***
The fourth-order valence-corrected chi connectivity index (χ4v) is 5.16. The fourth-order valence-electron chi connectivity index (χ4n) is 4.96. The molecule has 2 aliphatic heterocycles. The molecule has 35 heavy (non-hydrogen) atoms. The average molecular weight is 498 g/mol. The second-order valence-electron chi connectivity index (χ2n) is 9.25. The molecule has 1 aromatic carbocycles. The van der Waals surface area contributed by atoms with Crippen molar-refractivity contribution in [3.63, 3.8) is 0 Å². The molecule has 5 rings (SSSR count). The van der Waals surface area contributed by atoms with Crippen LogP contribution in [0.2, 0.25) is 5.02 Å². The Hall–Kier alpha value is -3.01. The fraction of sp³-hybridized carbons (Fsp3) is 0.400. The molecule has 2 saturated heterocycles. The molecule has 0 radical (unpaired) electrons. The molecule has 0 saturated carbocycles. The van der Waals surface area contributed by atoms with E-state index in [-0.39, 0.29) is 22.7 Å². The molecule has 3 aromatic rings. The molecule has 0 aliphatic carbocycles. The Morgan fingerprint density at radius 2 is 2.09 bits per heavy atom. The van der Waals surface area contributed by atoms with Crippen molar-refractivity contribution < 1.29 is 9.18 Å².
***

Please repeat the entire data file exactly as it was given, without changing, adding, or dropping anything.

The fourth-order valence-corrected chi connectivity index (χ4v) is 5.16. The fourth-order valence-electron chi connectivity index (χ4n) is 4.96. The molecule has 2 aliphatic heterocycles. The molecule has 35 heavy (non-hydrogen) atoms. The average molecular weight is 498 g/mol. The second-order valence-electron chi connectivity index (χ2n) is 9.25. The molecule has 1 aromatic carbocycles. The van der Waals surface area contributed by atoms with Crippen molar-refractivity contribution in [3.63, 3.8) is 0 Å². The molecule has 5 rings (SSSR count). The van der Waals surface area contributed by atoms with Crippen LogP contribution in [0.2, 0.25) is 5.02 Å². The Hall–Kier alpha value is -3.01. The fraction of sp³-hybridized carbons (Fsp3) is 0.400. The molecule has 2 saturated heterocycles. The molecule has 0 radical (unpaired) electrons. The molecule has 0 saturated carbocycles. The van der Waals surface area contributed by atoms with E-state index in [-0.39, 0.29) is 22.7 Å². The molecule has 3 aromatic rings. The molecule has 0 aliphatic carbocycles. The Morgan fingerprint density at radius 2 is 2.09 bits per heavy atom. The van der Waals surface area contributed by atoms with Crippen molar-refractivity contribution < 1.29 is 9.18 Å².